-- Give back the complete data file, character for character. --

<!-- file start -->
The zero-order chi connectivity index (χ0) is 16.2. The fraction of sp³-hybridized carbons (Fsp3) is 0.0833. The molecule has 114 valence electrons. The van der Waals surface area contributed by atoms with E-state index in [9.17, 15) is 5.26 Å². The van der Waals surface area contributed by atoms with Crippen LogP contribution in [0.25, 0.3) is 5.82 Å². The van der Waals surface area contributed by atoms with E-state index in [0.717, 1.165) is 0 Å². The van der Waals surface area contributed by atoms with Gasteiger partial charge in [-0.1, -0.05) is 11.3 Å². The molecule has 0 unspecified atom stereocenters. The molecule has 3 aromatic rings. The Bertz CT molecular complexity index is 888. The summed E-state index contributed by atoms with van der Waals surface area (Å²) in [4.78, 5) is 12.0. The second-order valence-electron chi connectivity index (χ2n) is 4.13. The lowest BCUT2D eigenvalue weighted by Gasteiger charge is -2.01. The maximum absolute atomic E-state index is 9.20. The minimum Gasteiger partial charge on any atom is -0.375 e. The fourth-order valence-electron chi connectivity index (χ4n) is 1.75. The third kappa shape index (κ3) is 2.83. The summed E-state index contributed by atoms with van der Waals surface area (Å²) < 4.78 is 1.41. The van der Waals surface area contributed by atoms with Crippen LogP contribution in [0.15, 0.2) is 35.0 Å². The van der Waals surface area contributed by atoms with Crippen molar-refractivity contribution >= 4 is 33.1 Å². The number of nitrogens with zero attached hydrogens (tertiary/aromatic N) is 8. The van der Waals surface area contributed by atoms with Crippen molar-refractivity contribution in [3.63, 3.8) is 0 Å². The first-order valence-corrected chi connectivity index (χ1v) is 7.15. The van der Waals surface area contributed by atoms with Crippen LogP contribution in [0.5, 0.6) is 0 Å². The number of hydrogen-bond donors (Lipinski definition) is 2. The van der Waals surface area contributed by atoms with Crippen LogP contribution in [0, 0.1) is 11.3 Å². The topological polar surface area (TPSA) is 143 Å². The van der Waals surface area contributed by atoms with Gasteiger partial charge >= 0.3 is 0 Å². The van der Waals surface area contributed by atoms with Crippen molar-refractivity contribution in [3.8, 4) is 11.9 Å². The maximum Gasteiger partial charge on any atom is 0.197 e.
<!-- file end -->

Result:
The zero-order chi connectivity index (χ0) is 16.2. The fraction of sp³-hybridized carbons (Fsp3) is 0.0833. The molecule has 114 valence electrons. The van der Waals surface area contributed by atoms with E-state index in [9.17, 15) is 5.26 Å². The van der Waals surface area contributed by atoms with Crippen LogP contribution in [0.25, 0.3) is 5.82 Å². The van der Waals surface area contributed by atoms with E-state index in [0.717, 1.165) is 0 Å². The van der Waals surface area contributed by atoms with Gasteiger partial charge in [-0.1, -0.05) is 11.3 Å². The molecule has 0 unspecified atom stereocenters. The molecule has 3 aromatic rings. The Bertz CT molecular complexity index is 888. The summed E-state index contributed by atoms with van der Waals surface area (Å²) in [4.78, 5) is 12.0. The second-order valence-electron chi connectivity index (χ2n) is 4.13. The lowest BCUT2D eigenvalue weighted by Gasteiger charge is -2.01. The maximum absolute atomic E-state index is 9.20. The minimum Gasteiger partial charge on any atom is -0.375 e. The fourth-order valence-electron chi connectivity index (χ4n) is 1.75. The third kappa shape index (κ3) is 2.83. The summed E-state index contributed by atoms with van der Waals surface area (Å²) < 4.78 is 1.41. The van der Waals surface area contributed by atoms with Crippen LogP contribution in [0.15, 0.2) is 35.0 Å². The van der Waals surface area contributed by atoms with Crippen molar-refractivity contribution >= 4 is 33.1 Å². The number of nitrogens with zero attached hydrogens (tertiary/aromatic N) is 8. The van der Waals surface area contributed by atoms with Crippen molar-refractivity contribution in [3.63, 3.8) is 0 Å². The first-order valence-corrected chi connectivity index (χ1v) is 7.15. The van der Waals surface area contributed by atoms with Crippen LogP contribution in [0.5, 0.6) is 0 Å². The number of hydrogen-bond donors (Lipinski definition) is 2. The van der Waals surface area contributed by atoms with Crippen LogP contribution in [0, 0.1) is 11.3 Å². The topological polar surface area (TPSA) is 143 Å². The van der Waals surface area contributed by atoms with Gasteiger partial charge >= 0.3 is 0 Å². The van der Waals surface area contributed by atoms with Crippen molar-refractivity contribution in [3.8, 4) is 11.9 Å². The maximum Gasteiger partial charge on any atom is 0.197 e.